This mahogany chair was produced around the turn of the century by The Stomps-Burkhardt Company of Dayton, Ohio. The company operated between 1890 and1928. The shape of the chair was originally inspired by ancient Egyptian folding stools. These chairs had an X-shaped base and a curved seat. These simple folding stools inspired designers in 15th century Italy to resurrect the style and rename their folding stools Savonarola chairs. Curule chairs descended from seats reserved for high-ranking officials of the Roman Empire. Curule chairs were similar in design, but were not foldable and had a solid framework. The Curule chair continued to develop and flourish across Europe after the 15th century. The X-shaped chair came to the U.S. in the early 1800s as part of the American fascination with French style and furniture.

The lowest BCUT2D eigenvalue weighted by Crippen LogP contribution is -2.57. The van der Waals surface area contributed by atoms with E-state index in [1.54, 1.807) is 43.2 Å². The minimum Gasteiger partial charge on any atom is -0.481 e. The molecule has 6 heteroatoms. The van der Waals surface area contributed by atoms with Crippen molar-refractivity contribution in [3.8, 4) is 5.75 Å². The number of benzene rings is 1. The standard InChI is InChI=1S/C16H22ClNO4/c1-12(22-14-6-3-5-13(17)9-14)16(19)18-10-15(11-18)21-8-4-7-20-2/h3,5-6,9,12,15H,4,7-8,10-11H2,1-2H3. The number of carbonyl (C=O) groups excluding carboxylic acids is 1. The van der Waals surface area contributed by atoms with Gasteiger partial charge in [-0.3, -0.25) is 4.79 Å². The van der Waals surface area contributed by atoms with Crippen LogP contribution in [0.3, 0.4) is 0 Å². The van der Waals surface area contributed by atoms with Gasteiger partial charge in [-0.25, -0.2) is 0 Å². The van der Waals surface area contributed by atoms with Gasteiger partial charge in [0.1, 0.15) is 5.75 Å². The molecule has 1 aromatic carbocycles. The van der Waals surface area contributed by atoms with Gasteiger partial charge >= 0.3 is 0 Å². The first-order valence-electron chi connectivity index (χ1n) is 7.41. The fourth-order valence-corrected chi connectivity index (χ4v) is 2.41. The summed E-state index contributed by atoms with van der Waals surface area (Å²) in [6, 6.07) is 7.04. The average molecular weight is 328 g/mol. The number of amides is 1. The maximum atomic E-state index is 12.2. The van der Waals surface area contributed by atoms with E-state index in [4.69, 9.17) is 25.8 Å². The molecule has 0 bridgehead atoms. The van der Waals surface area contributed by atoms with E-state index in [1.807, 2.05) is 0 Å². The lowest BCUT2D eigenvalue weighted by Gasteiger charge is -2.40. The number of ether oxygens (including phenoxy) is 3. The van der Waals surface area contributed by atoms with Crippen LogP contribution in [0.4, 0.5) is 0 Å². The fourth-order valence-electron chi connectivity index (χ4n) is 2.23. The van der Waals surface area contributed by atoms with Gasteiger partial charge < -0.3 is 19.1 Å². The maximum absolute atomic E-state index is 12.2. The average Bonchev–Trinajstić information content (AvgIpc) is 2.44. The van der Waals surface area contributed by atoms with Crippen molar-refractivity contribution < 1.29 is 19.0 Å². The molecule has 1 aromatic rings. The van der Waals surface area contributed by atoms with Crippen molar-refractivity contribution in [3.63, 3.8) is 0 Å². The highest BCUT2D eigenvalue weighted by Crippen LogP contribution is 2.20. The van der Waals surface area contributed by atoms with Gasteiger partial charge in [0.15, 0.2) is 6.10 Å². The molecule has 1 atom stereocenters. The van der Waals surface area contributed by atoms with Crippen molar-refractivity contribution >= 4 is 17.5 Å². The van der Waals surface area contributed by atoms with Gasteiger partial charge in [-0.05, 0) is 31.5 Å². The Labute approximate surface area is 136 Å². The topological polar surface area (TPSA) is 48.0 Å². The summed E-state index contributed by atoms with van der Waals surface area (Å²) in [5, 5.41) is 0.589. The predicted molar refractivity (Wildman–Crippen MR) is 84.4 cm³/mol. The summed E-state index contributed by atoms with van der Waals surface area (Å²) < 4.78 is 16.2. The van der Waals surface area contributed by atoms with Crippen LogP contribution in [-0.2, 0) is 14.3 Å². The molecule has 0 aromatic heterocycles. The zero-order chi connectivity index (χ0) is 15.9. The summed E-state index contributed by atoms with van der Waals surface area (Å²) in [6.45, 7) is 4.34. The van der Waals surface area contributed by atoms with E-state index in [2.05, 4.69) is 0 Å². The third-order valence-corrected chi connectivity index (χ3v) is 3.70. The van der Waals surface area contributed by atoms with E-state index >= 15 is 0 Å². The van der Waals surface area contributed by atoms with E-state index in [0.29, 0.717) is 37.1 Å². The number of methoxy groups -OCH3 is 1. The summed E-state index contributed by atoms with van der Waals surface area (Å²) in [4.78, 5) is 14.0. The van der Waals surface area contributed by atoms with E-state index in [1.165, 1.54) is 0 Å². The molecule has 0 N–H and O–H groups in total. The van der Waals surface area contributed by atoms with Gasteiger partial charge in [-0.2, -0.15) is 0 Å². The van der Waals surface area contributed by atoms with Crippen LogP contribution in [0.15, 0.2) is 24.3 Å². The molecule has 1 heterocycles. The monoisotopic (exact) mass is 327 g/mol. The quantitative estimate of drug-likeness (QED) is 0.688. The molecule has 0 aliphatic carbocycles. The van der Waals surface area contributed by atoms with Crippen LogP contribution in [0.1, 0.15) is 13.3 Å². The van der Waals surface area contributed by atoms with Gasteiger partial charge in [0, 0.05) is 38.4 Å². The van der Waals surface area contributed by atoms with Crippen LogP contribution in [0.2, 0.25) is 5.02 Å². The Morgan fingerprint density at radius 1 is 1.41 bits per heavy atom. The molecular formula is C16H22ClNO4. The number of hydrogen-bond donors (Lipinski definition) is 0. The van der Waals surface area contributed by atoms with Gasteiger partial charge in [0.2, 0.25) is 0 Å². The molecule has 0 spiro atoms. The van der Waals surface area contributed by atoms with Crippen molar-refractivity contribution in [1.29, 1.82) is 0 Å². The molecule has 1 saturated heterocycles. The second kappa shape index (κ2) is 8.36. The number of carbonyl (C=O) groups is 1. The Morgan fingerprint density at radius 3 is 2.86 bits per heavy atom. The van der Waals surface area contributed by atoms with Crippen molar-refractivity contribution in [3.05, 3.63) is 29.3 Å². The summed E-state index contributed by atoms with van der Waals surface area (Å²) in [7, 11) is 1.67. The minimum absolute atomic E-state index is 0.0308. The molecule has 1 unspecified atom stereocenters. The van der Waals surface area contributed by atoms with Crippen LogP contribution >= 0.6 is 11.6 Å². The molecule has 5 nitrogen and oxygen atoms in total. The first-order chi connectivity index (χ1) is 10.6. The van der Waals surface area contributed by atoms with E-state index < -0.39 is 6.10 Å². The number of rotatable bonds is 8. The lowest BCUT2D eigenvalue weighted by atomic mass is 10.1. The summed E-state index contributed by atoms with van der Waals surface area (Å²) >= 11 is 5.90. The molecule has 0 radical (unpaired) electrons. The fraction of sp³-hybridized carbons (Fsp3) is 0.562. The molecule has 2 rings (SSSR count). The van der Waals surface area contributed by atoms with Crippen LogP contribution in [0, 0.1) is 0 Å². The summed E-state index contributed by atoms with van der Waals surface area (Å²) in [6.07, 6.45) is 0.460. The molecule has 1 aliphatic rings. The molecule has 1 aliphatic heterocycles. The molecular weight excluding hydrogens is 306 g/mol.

The real renaissance of the chair came in the late 19th century, thanks to domesticfurniture companies and mail order catalogues such as Sears Roebuck andMontgomery Ward. These companies dubbed them Roman chairs and sold them to the masses. By that time, the Roman chair had morphed from an X-shape to a lazy-C construction of the arms and seat. In many Victorian and Edwardian homes, a parlor, much like Rayburn’s, was not complete without the stylish addition of a Roman chair.